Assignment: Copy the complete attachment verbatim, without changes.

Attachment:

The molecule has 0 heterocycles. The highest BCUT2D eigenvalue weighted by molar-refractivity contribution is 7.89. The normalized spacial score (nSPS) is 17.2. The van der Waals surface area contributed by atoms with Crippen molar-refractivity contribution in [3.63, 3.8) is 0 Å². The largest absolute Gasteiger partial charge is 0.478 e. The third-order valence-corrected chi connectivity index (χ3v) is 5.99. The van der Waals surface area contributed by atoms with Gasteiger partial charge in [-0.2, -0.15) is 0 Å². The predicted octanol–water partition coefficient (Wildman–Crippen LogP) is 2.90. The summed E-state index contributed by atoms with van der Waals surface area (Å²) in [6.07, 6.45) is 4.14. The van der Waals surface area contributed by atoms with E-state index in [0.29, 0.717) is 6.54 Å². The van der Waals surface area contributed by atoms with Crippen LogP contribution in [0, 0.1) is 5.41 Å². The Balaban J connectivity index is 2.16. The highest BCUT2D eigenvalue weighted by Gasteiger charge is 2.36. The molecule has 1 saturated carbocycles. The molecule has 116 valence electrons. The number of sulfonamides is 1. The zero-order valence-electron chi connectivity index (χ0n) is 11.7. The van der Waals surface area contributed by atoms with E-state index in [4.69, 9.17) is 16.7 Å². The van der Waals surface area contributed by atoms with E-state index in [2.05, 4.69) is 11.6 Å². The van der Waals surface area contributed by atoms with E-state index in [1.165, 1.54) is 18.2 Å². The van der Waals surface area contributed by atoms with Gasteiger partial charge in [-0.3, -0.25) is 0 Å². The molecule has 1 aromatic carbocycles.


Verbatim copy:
The molecule has 0 heterocycles. The highest BCUT2D eigenvalue weighted by molar-refractivity contribution is 7.89. The normalized spacial score (nSPS) is 17.2. The van der Waals surface area contributed by atoms with Crippen molar-refractivity contribution in [3.63, 3.8) is 0 Å². The largest absolute Gasteiger partial charge is 0.478 e. The third-order valence-corrected chi connectivity index (χ3v) is 5.99. The van der Waals surface area contributed by atoms with Gasteiger partial charge in [-0.2, -0.15) is 0 Å². The predicted octanol–water partition coefficient (Wildman–Crippen LogP) is 2.90. The summed E-state index contributed by atoms with van der Waals surface area (Å²) in [6.07, 6.45) is 4.14. The van der Waals surface area contributed by atoms with E-state index in [0.29, 0.717) is 6.54 Å². The van der Waals surface area contributed by atoms with Crippen LogP contribution in [0, 0.1) is 5.41 Å². The Balaban J connectivity index is 2.16. The highest BCUT2D eigenvalue weighted by Gasteiger charge is 2.36. The molecule has 1 saturated carbocycles. The molecule has 116 valence electrons. The number of sulfonamides is 1. The zero-order valence-electron chi connectivity index (χ0n) is 11.7. The van der Waals surface area contributed by atoms with E-state index in [4.69, 9.17) is 16.7 Å². The van der Waals surface area contributed by atoms with E-state index in [2.05, 4.69) is 11.6 Å². The van der Waals surface area contributed by atoms with E-state index in [1.165, 1.54) is 18.2 Å². The van der Waals surface area contributed by atoms with Gasteiger partial charge in [-0.3, -0.25) is 0 Å². The molecule has 1 aromatic carbocycles.